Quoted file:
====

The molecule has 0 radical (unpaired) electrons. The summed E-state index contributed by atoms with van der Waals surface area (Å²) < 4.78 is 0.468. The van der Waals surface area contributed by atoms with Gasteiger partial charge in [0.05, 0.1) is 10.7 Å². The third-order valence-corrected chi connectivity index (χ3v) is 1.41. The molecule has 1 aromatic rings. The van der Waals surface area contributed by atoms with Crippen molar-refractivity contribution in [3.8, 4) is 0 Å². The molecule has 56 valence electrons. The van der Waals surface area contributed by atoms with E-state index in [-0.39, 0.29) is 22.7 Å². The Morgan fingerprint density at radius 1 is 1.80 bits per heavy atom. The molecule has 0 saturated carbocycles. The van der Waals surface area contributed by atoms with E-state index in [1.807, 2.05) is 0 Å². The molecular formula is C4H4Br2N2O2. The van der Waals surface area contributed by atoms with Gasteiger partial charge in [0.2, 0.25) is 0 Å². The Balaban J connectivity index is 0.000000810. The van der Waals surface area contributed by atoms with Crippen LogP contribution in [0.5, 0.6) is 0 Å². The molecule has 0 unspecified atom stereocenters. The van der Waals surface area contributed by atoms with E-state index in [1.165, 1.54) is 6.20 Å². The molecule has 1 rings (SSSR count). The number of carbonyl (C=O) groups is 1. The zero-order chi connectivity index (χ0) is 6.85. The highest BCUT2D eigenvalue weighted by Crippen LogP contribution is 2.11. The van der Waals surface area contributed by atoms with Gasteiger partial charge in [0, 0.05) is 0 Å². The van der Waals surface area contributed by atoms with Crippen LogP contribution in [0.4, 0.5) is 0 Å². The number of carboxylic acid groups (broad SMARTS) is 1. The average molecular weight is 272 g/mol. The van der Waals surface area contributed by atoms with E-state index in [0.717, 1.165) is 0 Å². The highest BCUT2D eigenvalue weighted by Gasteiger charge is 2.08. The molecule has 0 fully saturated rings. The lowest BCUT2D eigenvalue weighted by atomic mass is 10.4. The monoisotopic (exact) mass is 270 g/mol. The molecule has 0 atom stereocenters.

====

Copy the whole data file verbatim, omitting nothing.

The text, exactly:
The molecule has 0 radical (unpaired) electrons. The summed E-state index contributed by atoms with van der Waals surface area (Å²) < 4.78 is 0.468. The van der Waals surface area contributed by atoms with Gasteiger partial charge in [0.05, 0.1) is 10.7 Å². The third-order valence-corrected chi connectivity index (χ3v) is 1.41. The molecule has 1 aromatic rings. The van der Waals surface area contributed by atoms with Crippen molar-refractivity contribution in [3.8, 4) is 0 Å². The molecule has 56 valence electrons. The van der Waals surface area contributed by atoms with E-state index in [-0.39, 0.29) is 22.7 Å². The Morgan fingerprint density at radius 1 is 1.80 bits per heavy atom. The molecule has 0 saturated carbocycles. The van der Waals surface area contributed by atoms with E-state index in [1.807, 2.05) is 0 Å². The molecular formula is C4H4Br2N2O2. The van der Waals surface area contributed by atoms with Gasteiger partial charge in [0.2, 0.25) is 0 Å². The Balaban J connectivity index is 0.000000810. The van der Waals surface area contributed by atoms with Crippen LogP contribution in [0.5, 0.6) is 0 Å². The molecule has 0 unspecified atom stereocenters. The van der Waals surface area contributed by atoms with E-state index in [1.165, 1.54) is 6.20 Å². The molecule has 1 rings (SSSR count). The number of carbonyl (C=O) groups is 1. The zero-order chi connectivity index (χ0) is 6.85. The highest BCUT2D eigenvalue weighted by Crippen LogP contribution is 2.11. The van der Waals surface area contributed by atoms with Gasteiger partial charge in [0, 0.05) is 0 Å². The van der Waals surface area contributed by atoms with Crippen LogP contribution in [0.4, 0.5) is 0 Å². The number of carboxylic acid groups (broad SMARTS) is 1. The average molecular weight is 272 g/mol. The van der Waals surface area contributed by atoms with E-state index in [0.717, 1.165) is 0 Å². The highest BCUT2D eigenvalue weighted by Gasteiger charge is 2.08. The molecule has 0 fully saturated rings. The lowest BCUT2D eigenvalue weighted by atomic mass is 10.4. The monoisotopic (exact) mass is 270 g/mol. The molecule has 0 atom stereocenters.